Georgia voting lines

Hundreds of people wait in line for early voting on Monday, October 12, 2020, in Marietta, Georgia

I lead election coverage for The Atlanta Journal-Constitution, a mid-sized regional newspaper in Georgia. Our state, as you have probably heard, has become a bona fide battleground. The evidence is everywhere — in polling, candidate and surrogate visits, the crush of TV ads and mailers, and the many conversations we have with voters.

We are operating in a fiercely divided state, during a pandemic, at a time of shrinking resources, declining trust in news, and sometimes shocking disagreements over basic facts. It’s the most challenging election environment I’ve seen in my more than 20 years at the AJC.

I have to start by acknowledging that I am in a better position than many of my peers across the country. I work for a family-owned newspaper that still invests in robust coverage of state government and politics. We have maintained a decent-sized team of talented and hard-working journalists who have done astonishing work in challenging times. And like our colleagues at regional newspapers everywhere, we have learned to be nimble, shifting resources to cover the big stories, even if it leaves us a little exposed elsewhere (which it always does).

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With mis- and disinformation campaigns heating up, a vacancy on the supreme Court, and a President who refuses to commit to accepting the results, the 2020 election arrives at a period of extraordinary uncertainty and tension. Nieman Reports and Nieman Lab are publishing a collection of stories exploring how newsrooms are covering this intensely contested vote and its aftermath.

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And this election is a big, complicated and constantly changing story.

We are covering two U.S. Senate races, competitive congressional races, a battle for control of the state Legislature, an election system still reeling from a disastrous primary, and lingering questions about voting rights — all against the backdrop of a presidential race that has permeated absolutely everything and a pandemic that adds risk to the act of reporting.

It’s exhausting and fascinating — the story of our lifetimes.

Amid all this tumult, we know who we are and where our responsibilities lie. Our readers are the people who live, work, and vote in this deeply divided state. Our job is to watch out for them, to hold government and officials accountable, and to provide them with the information they need to participate in our democracy.

That may sound simplistic, but it’s also clarifying.

What does it look like? It’s deep investigations into voting rights and SEO-friendly explainers on how to vote by mail. It’s investigating candidates’ records, and it’s telling the story of this evolving state.

We’ve spent a great deal of energy trying to figure out how to prepare voters for this election. How to make sure they understand their options, are aware of the many changes associated with this election, and avoid potential pitfalls. We’ve focused on the state’s election system, which buckled during the primary under the weight of the pandemic and a host of state and local failures. We’ve emphasized the likelihood that outcomes may not be known for days or weeks as the work of counting what is expected to be a record number of votes continues. We are trying to “flood the zone” with information that is true and useful, and to monitor and get ahead of reports that are false, without amplifying bad information. When falsehoods threaten to sow confusion among Georgia voters, we call them out, no matter the source.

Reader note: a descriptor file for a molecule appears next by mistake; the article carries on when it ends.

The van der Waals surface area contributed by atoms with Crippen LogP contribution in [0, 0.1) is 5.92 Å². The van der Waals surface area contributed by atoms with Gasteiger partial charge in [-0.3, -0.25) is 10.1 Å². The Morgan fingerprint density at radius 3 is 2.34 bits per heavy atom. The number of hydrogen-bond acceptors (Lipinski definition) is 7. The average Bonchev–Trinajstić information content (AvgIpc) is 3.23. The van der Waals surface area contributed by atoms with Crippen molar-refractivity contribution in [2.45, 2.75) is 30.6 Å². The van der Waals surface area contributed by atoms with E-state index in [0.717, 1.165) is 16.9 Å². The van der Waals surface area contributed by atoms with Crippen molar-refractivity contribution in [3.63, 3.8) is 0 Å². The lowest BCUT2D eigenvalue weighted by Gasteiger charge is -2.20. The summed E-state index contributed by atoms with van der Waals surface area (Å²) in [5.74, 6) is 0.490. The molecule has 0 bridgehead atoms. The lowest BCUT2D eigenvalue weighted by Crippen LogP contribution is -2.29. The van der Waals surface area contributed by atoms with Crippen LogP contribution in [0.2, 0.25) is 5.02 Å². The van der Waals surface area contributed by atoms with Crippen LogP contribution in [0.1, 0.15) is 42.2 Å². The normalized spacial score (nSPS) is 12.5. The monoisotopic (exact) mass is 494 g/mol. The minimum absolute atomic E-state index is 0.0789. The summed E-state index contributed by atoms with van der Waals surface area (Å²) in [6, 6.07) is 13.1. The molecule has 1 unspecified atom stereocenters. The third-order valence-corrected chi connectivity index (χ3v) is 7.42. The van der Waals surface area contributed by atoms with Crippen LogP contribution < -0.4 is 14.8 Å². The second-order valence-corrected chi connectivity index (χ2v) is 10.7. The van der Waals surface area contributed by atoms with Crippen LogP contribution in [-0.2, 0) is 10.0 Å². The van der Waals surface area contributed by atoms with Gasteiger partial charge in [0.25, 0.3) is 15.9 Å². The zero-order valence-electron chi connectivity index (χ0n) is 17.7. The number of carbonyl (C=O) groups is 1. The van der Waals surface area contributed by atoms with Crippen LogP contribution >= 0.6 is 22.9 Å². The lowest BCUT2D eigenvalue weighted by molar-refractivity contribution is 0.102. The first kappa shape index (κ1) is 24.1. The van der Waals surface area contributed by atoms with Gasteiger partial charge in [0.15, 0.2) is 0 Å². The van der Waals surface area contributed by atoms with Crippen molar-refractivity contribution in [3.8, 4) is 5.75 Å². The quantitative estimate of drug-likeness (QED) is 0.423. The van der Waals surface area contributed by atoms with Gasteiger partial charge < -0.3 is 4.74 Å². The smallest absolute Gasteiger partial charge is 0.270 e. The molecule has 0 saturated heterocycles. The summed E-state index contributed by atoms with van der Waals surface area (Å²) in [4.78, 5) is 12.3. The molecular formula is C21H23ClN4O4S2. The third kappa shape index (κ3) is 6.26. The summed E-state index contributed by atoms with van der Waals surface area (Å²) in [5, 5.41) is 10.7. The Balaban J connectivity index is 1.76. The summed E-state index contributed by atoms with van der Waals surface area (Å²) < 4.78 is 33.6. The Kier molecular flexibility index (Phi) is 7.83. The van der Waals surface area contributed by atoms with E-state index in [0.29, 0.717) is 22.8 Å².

It’s a challenging task made even more difficult by a hyper-partisan environment. Polling and our reporting show that Georgia is as divided as a state can get. And that is reflected in the suspicion we hear from some readers. But reporting what is true is not a partisan act, no matter what anyone says. It’s our responsibility.

We still get calls and emails from folks who see us as the “liberal media” — or worse. And we are hearing more from readers who dismiss us as the “establishment” press. We listen and do our best to respond sincerely and politely. We believe that our best hope of building trust is to explain how and why we do what we do, and to remind readers that our journalists are part of the fabric of their communities, too.

Is it enough?

I ask myself that question every day. Along with what are we missing, what more could we do? And, damn, can it get any crazier? (The answer to that one appears always to be, yes.)

The pace grows more frenetic as we get closer to November 3. It’s stressful, but familiar. We know how to manage the work. The uncertainty is a different story.

We don’t know what November 3 will look like, or the days after, for that matter. No one does. So, we lay the groundwork on how votes will be counted and ready ourselves to counter premature claims of victory and false reports about the process. All while reporting whether the system performed as it should and investigating the inevitable disputes over ballots.

The one thing we can count on is that no matter what happens, it won’t be over for us next month. A January runoff is all but certain in at least one of our two Senate races and the need to watch out for voters will continue.

Susan Potter is senior editor for state government and politics at The Atlanta Journal–Constitution.

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